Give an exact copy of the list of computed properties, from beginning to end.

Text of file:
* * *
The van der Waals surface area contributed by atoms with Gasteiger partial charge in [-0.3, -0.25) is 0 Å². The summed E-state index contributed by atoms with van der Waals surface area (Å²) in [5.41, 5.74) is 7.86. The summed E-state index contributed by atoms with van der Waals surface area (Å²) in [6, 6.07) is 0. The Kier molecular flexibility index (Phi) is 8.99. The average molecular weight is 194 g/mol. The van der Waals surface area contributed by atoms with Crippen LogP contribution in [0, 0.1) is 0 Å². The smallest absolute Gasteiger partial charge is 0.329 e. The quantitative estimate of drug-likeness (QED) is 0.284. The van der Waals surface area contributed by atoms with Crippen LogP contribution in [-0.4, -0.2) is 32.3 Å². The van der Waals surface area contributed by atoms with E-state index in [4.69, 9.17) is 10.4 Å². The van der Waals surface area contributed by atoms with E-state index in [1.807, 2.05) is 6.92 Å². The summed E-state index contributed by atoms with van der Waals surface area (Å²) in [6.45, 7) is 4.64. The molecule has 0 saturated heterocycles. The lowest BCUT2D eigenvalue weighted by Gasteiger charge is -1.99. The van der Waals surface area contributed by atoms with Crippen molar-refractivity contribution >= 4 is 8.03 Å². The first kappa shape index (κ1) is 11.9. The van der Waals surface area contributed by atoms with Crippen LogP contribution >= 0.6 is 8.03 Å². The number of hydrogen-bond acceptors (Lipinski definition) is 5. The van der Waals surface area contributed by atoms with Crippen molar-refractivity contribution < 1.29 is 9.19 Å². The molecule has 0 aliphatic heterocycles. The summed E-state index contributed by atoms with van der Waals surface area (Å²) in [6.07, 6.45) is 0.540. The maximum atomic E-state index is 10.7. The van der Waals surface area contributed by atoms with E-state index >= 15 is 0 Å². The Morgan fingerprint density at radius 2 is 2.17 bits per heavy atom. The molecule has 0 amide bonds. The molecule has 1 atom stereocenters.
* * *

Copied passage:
The van der Waals surface area contributed by atoms with Gasteiger partial charge in [-0.3, -0.25) is 0 Å². The summed E-state index contributed by atoms with van der Waals surface area (Å²) in [5.41, 5.74) is 7.86. The summed E-state index contributed by atoms with van der Waals surface area (Å²) in [6, 6.07) is 0. The Kier molecular flexibility index (Phi) is 8.99. The average molecular weight is 194 g/mol. The van der Waals surface area contributed by atoms with Crippen LogP contribution in [0, 0.1) is 0 Å². The smallest absolute Gasteiger partial charge is 0.329 e. The quantitative estimate of drug-likeness (QED) is 0.284. The van der Waals surface area contributed by atoms with Crippen LogP contribution in [-0.4, -0.2) is 32.3 Å². The van der Waals surface area contributed by atoms with E-state index in [4.69, 9.17) is 10.4 Å². The van der Waals surface area contributed by atoms with E-state index in [1.807, 2.05) is 6.92 Å². The summed E-state index contributed by atoms with van der Waals surface area (Å²) in [6.45, 7) is 4.64. The molecule has 0 saturated heterocycles. The lowest BCUT2D eigenvalue weighted by Gasteiger charge is -1.99. The van der Waals surface area contributed by atoms with Crippen molar-refractivity contribution >= 4 is 8.03 Å². The first kappa shape index (κ1) is 11.9. The van der Waals surface area contributed by atoms with Crippen LogP contribution >= 0.6 is 8.03 Å². The number of hydrogen-bond acceptors (Lipinski definition) is 5. The van der Waals surface area contributed by atoms with Crippen molar-refractivity contribution < 1.29 is 9.19 Å². The molecule has 0 aliphatic heterocycles. The summed E-state index contributed by atoms with van der Waals surface area (Å²) in [6.07, 6.45) is 0.540. The maximum atomic E-state index is 10.7. The van der Waals surface area contributed by atoms with E-state index >= 15 is 0 Å². The Morgan fingerprint density at radius 2 is 2.17 bits per heavy atom. The molecule has 0 amide bonds. The molecule has 1 atom stereocenters.